Next: Broncos-Colts at Indianapolis (6:25 p.m. Thursday, NBC, NFL, 850 AM, 107.9 FM).

DENVER — To hear Jordan Taylor tell it, Peyton Manning treated himself as just another guy with a bum foot.

A guy trying to get his job back. A guy who was down but not OK with being out. 

And no, contrary to the cynical view, Manning's injury during the Super Bowl 50 season wasn't a cover-up for a legend. Stop being silly. Dude was hurt.

“The first two or three weeks all he could do was stationary throws,” Taylor told me Tuesday in the Broncos locker room at UCHealth Training Center. 

Taylor's the guy who never played in a game and still caught the most passes from Manning during the quarterback shuffle of 2015.


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“Our offense, it was under center, bootlegs, stuff like that. He couldn’t really move laterally or back. I'd run the route and he — (Taylor in a passing motion) — would get it out there. He worked and worked and we know the rest.”

Manning went to work with Taylor in tow. Thrice weekly during a two-month recovery, No. 18 and — what’s Sunshine’s number again? 87? — joined forces inside the plush Pat Bowlen Fieldhouse. Taylor studied the playbook and ran routes, the quarterback sometimes correcting the routes the wide receiver ran incorrectly. 

In consecutive training camps Taylor flashed one-handed catches and an ability to make a difference, only to be passed up by higher draft picks with flashier pedigrees. Now Taylor has forced his way into what has become one of the most important positions on the Broncos roster, punt returner. (They'll never take it for granted again.) And Manning, step by ginger step, pushed himself back to working order. Some folks might argue that six missed games and the doubts that followed were the low point of his career, non-neck surgery division. He turned it into the high point, a second Super Bowl win.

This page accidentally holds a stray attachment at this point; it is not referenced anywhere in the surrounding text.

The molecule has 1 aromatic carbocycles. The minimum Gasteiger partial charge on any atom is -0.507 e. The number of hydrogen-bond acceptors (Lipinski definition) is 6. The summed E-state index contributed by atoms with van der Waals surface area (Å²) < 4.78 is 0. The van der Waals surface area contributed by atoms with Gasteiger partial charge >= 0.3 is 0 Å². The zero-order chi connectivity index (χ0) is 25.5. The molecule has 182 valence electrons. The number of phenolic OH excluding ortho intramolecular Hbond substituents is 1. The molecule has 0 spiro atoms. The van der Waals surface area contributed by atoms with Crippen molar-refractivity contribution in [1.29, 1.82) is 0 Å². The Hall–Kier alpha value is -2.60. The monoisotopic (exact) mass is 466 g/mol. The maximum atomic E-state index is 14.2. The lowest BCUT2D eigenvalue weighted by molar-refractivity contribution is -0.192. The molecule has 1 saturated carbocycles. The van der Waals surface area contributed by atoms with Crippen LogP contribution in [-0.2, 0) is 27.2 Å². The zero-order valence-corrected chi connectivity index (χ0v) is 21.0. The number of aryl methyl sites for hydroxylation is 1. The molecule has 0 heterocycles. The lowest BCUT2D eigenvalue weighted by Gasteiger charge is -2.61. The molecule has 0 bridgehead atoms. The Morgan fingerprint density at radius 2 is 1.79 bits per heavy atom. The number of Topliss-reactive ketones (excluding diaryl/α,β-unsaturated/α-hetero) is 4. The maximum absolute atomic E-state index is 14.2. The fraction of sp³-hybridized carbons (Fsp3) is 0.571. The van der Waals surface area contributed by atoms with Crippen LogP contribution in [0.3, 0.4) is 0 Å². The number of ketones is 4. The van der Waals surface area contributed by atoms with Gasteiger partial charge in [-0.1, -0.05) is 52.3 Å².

No pouting. No tweeting. No throwing in the towel. (It looked a lot like Eli Manning's response when the Giants benched him, actually.) Ever wonder what it takes to score a statue outside an NFL stadium? Guess that's how.

The Broncos play the Colts at Lucas Oil Stadium on Thursday.

“You can’t respect him enough for how he handled that whole situation,” said Taylor, whose sure hands have calmed scarred hearts along the Front Range. “He had some injuries and some struggles early on. But watching him work through those six, seven weeks as he was rehabbing, it’s a credit to him and his will to get back out there and do whatever he could do for the team.”

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Super Bowl history says the Broncos won “50” on the strength of a cocky and powerful defense. It’s a true story, of course, just not a comprehensive one. Here’s what it misses: the Broncos not only don’t win Super Bowl 50 without Manning returning from injury. I'm not sure they win a playoff game without seeing first-hand how Manning attacked the recovery process as if his legacy depended on it. Need proof? Look how it's gone since Manning retired.